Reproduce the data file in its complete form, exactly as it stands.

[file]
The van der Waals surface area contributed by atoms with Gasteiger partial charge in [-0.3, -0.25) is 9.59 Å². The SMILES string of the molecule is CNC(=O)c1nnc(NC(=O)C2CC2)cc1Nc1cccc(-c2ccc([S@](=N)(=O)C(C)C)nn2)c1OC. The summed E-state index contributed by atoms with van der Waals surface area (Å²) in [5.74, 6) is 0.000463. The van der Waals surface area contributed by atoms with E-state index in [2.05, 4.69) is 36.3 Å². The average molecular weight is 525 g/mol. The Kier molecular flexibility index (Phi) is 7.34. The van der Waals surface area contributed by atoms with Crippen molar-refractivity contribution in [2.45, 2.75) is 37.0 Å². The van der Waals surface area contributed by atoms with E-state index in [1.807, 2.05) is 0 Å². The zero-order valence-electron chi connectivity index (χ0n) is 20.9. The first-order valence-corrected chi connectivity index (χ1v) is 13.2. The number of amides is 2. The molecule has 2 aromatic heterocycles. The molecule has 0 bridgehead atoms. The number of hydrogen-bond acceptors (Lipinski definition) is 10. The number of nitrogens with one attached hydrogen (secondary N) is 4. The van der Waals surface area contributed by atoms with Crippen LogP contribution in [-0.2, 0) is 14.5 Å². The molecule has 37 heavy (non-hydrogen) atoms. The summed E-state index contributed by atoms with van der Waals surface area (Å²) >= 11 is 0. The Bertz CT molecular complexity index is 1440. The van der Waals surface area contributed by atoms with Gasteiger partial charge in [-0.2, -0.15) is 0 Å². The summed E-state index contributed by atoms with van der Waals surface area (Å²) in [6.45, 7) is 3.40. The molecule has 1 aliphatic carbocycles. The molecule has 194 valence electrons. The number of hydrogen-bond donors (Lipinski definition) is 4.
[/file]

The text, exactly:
The van der Waals surface area contributed by atoms with Gasteiger partial charge in [-0.3, -0.25) is 9.59 Å². The SMILES string of the molecule is CNC(=O)c1nnc(NC(=O)C2CC2)cc1Nc1cccc(-c2ccc([S@](=N)(=O)C(C)C)nn2)c1OC. The summed E-state index contributed by atoms with van der Waals surface area (Å²) in [5.74, 6) is 0.000463. The van der Waals surface area contributed by atoms with E-state index in [2.05, 4.69) is 36.3 Å². The average molecular weight is 525 g/mol. The Kier molecular flexibility index (Phi) is 7.34. The van der Waals surface area contributed by atoms with Crippen molar-refractivity contribution in [2.45, 2.75) is 37.0 Å². The van der Waals surface area contributed by atoms with E-state index in [1.807, 2.05) is 0 Å². The zero-order valence-electron chi connectivity index (χ0n) is 20.9. The first-order valence-corrected chi connectivity index (χ1v) is 13.2. The number of amides is 2. The molecule has 2 aromatic heterocycles. The molecule has 0 bridgehead atoms. The number of hydrogen-bond acceptors (Lipinski definition) is 10. The number of nitrogens with one attached hydrogen (secondary N) is 4. The van der Waals surface area contributed by atoms with Crippen LogP contribution in [-0.2, 0) is 14.5 Å². The molecule has 37 heavy (non-hydrogen) atoms. The summed E-state index contributed by atoms with van der Waals surface area (Å²) >= 11 is 0. The Bertz CT molecular complexity index is 1440. The van der Waals surface area contributed by atoms with Gasteiger partial charge in [-0.2, -0.15) is 0 Å². The summed E-state index contributed by atoms with van der Waals surface area (Å²) in [6.45, 7) is 3.40. The molecule has 1 aliphatic carbocycles. The molecule has 194 valence electrons. The number of hydrogen-bond donors (Lipinski definition) is 4.